your mantra for smooth handstand entries
Definition: the forward movement of your shoulders.
A handstand starts standing upright. On your entry, you have to transition your weight from your feet onto your hands. You do this by pressing down through your arms after kicking off the floor.
Remember this as your kick/push mantra.
Today’s exercise will get you more familiar with this motion. You can mimic the shoulder movement necessary for smooth handstand entries in a table top position. In a table top, after you visualise having kicked off the floor, you push down through your arms and round your upper back. This rounding movement is called shoulder protraction.
Depending on your level of practice, you can do this exercise 1) with your knees down, or 2) with your knees lifted off the floor and toes tucked.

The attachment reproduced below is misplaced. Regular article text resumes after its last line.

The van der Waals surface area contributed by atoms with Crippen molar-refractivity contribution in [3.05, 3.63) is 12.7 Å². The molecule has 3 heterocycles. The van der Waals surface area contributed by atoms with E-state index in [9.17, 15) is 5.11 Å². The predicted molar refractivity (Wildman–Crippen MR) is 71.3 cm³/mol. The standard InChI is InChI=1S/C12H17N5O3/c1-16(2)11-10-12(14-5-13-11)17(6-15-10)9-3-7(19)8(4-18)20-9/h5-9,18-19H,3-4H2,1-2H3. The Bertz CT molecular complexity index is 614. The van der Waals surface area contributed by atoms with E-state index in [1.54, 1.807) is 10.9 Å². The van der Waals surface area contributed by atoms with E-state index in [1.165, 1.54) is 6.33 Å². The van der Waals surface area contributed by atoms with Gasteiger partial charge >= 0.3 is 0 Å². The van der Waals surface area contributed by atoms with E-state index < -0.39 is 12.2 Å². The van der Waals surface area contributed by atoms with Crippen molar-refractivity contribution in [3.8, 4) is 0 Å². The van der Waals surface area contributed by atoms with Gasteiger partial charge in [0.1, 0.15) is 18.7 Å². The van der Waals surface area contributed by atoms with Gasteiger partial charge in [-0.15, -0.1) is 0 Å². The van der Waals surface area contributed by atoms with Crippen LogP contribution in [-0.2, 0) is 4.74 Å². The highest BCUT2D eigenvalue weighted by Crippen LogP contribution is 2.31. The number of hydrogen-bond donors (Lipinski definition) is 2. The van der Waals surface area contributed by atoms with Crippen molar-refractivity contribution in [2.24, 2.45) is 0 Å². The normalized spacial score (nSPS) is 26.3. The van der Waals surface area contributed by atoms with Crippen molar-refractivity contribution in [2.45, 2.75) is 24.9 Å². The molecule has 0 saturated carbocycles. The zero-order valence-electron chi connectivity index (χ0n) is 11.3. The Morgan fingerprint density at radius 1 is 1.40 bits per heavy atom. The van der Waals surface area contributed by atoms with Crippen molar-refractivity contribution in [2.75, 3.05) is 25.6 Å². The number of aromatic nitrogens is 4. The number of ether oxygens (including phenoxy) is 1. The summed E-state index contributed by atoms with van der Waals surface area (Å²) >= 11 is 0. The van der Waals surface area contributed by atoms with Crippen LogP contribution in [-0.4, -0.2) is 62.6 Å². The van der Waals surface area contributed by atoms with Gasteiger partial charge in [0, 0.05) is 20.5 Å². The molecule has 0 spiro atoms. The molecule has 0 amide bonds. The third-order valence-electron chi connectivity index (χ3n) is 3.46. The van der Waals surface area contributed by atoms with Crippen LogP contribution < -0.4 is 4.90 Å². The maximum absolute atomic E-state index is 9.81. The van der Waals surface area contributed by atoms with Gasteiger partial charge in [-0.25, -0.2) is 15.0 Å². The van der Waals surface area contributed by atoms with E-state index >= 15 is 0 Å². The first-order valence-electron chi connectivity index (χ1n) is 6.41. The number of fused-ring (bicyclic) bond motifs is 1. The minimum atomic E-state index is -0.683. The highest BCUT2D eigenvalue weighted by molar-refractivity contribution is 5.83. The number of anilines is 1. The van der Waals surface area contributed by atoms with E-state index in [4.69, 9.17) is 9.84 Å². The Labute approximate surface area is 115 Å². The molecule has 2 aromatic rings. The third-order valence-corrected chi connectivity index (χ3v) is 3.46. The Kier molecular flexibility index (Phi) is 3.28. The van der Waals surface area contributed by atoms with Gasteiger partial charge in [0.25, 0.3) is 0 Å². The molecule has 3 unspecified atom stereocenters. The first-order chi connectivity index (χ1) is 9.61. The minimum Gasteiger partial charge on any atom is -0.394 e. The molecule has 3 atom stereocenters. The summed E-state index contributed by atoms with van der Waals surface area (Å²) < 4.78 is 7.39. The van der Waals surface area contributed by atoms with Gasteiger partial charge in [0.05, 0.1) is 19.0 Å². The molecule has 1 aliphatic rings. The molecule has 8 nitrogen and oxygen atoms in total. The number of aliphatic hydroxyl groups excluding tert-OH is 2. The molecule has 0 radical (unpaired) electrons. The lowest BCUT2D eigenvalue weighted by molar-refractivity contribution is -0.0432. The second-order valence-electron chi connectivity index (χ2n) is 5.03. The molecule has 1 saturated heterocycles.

To improve your handstand entries, add a minimum of 15 kick/push repetitions to your daily practice.
In a table top position, you can do the movement as quick or as slow as you’d like. However, when entering a handstand, the movements need to follow onto each other relatively quickly. The more familiar you get with the kick/push mantra, the smoother your handstand entries become.
You can track your handstand entry progress by measuring 1) the height of your kick up, 2) your success rate, for example, 6 out of 10, and 3) your impact against the wall - soft, medium, or hard.